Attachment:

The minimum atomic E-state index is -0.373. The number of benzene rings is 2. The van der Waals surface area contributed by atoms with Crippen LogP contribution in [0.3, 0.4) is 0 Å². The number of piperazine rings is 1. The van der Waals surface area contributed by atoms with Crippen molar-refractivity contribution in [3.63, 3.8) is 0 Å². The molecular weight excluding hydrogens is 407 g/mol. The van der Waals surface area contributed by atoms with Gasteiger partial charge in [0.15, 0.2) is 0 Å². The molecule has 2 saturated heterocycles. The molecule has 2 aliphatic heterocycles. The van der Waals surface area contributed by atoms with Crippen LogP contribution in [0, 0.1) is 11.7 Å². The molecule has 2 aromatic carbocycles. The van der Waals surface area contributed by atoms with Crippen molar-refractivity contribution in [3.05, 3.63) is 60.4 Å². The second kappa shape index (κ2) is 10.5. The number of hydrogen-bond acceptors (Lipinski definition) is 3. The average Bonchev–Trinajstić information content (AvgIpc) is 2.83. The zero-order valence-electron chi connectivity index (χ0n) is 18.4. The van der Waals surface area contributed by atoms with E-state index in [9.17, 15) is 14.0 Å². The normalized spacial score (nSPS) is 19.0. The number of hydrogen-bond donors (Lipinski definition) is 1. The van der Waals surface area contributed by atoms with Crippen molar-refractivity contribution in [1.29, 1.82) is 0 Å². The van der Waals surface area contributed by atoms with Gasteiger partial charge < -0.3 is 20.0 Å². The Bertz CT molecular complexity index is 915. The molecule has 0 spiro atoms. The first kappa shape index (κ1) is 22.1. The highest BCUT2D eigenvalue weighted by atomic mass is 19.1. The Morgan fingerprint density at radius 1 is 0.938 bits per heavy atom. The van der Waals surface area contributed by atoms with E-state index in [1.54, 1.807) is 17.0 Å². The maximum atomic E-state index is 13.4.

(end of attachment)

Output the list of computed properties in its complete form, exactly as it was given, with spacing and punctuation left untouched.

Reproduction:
The minimum atomic E-state index is -0.373. The number of benzene rings is 2. The van der Waals surface area contributed by atoms with Crippen LogP contribution in [0.3, 0.4) is 0 Å². The number of piperazine rings is 1. The van der Waals surface area contributed by atoms with Crippen molar-refractivity contribution in [3.63, 3.8) is 0 Å². The molecular weight excluding hydrogens is 407 g/mol. The van der Waals surface area contributed by atoms with Gasteiger partial charge in [0.15, 0.2) is 0 Å². The molecule has 2 saturated heterocycles. The molecule has 2 aliphatic heterocycles. The van der Waals surface area contributed by atoms with Crippen LogP contribution in [0, 0.1) is 11.7 Å². The molecule has 2 aromatic carbocycles. The van der Waals surface area contributed by atoms with Crippen molar-refractivity contribution in [3.05, 3.63) is 60.4 Å². The second kappa shape index (κ2) is 10.5. The number of hydrogen-bond acceptors (Lipinski definition) is 3. The average Bonchev–Trinajstić information content (AvgIpc) is 2.83. The zero-order valence-electron chi connectivity index (χ0n) is 18.4. The van der Waals surface area contributed by atoms with E-state index in [9.17, 15) is 14.0 Å². The normalized spacial score (nSPS) is 19.0. The number of hydrogen-bond donors (Lipinski definition) is 1. The van der Waals surface area contributed by atoms with Crippen molar-refractivity contribution in [1.29, 1.82) is 0 Å². The van der Waals surface area contributed by atoms with Gasteiger partial charge < -0.3 is 20.0 Å². The Bertz CT molecular complexity index is 915. The molecule has 0 spiro atoms. The first kappa shape index (κ1) is 22.1. The highest BCUT2D eigenvalue weighted by atomic mass is 19.1. The Morgan fingerprint density at radius 1 is 0.938 bits per heavy atom. The van der Waals surface area contributed by atoms with E-state index in [1.54, 1.807) is 17.0 Å². The maximum atomic E-state index is 13.4.